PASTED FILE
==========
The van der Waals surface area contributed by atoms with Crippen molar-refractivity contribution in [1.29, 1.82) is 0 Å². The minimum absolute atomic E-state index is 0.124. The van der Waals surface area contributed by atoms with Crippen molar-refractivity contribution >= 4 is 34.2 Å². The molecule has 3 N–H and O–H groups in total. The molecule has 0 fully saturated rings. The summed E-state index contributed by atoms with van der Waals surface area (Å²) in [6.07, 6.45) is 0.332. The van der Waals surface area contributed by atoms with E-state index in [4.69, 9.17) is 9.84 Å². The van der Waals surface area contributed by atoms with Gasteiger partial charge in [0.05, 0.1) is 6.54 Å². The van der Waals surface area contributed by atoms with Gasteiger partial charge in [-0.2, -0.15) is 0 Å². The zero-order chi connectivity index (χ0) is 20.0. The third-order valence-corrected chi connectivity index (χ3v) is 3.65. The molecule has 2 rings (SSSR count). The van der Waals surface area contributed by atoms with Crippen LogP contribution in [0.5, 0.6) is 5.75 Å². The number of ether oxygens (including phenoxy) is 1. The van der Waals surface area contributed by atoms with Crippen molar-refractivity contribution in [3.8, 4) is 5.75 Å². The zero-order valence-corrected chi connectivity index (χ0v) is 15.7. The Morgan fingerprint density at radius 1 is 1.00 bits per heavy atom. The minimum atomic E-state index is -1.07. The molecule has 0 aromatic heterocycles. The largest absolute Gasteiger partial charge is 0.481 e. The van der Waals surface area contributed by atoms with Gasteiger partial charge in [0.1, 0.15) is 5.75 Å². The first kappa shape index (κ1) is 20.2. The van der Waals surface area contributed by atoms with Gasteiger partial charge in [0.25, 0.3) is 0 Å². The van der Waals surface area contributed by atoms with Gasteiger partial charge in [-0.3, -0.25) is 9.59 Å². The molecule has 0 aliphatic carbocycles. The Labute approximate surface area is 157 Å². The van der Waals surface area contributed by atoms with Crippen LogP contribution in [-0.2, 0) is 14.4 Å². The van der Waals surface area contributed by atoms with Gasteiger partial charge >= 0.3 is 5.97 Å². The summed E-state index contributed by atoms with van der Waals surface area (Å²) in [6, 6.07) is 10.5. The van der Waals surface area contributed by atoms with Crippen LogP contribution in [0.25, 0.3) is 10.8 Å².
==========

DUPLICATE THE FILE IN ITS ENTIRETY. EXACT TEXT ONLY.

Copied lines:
The van der Waals surface area contributed by atoms with Crippen molar-refractivity contribution in [1.29, 1.82) is 0 Å². The minimum absolute atomic E-state index is 0.124. The van der Waals surface area contributed by atoms with Crippen molar-refractivity contribution >= 4 is 34.2 Å². The molecule has 3 N–H and O–H groups in total. The molecule has 0 fully saturated rings. The summed E-state index contributed by atoms with van der Waals surface area (Å²) in [6.07, 6.45) is 0.332. The van der Waals surface area contributed by atoms with E-state index in [4.69, 9.17) is 9.84 Å². The van der Waals surface area contributed by atoms with Gasteiger partial charge in [0.05, 0.1) is 6.54 Å². The van der Waals surface area contributed by atoms with Gasteiger partial charge in [-0.2, -0.15) is 0 Å². The zero-order chi connectivity index (χ0) is 20.0. The third-order valence-corrected chi connectivity index (χ3v) is 3.65. The molecule has 2 rings (SSSR count). The van der Waals surface area contributed by atoms with Crippen LogP contribution in [0.5, 0.6) is 5.75 Å². The number of ether oxygens (including phenoxy) is 1. The van der Waals surface area contributed by atoms with Crippen molar-refractivity contribution in [3.8, 4) is 5.75 Å². The zero-order valence-corrected chi connectivity index (χ0v) is 15.7. The Morgan fingerprint density at radius 1 is 1.00 bits per heavy atom. The minimum atomic E-state index is -1.07. The molecule has 0 aromatic heterocycles. The largest absolute Gasteiger partial charge is 0.481 e. The van der Waals surface area contributed by atoms with Gasteiger partial charge in [0.1, 0.15) is 5.75 Å². The first kappa shape index (κ1) is 20.2. The van der Waals surface area contributed by atoms with Gasteiger partial charge in [0.25, 0.3) is 0 Å². The van der Waals surface area contributed by atoms with Gasteiger partial charge in [-0.3, -0.25) is 9.59 Å². The molecule has 0 aliphatic carbocycles. The Labute approximate surface area is 157 Å². The van der Waals surface area contributed by atoms with Crippen LogP contribution in [-0.2, 0) is 14.4 Å². The van der Waals surface area contributed by atoms with Gasteiger partial charge >= 0.3 is 5.97 Å². The summed E-state index contributed by atoms with van der Waals surface area (Å²) in [6, 6.07) is 10.5. The van der Waals surface area contributed by atoms with Crippen LogP contribution in [0.25, 0.3) is 10.8 Å².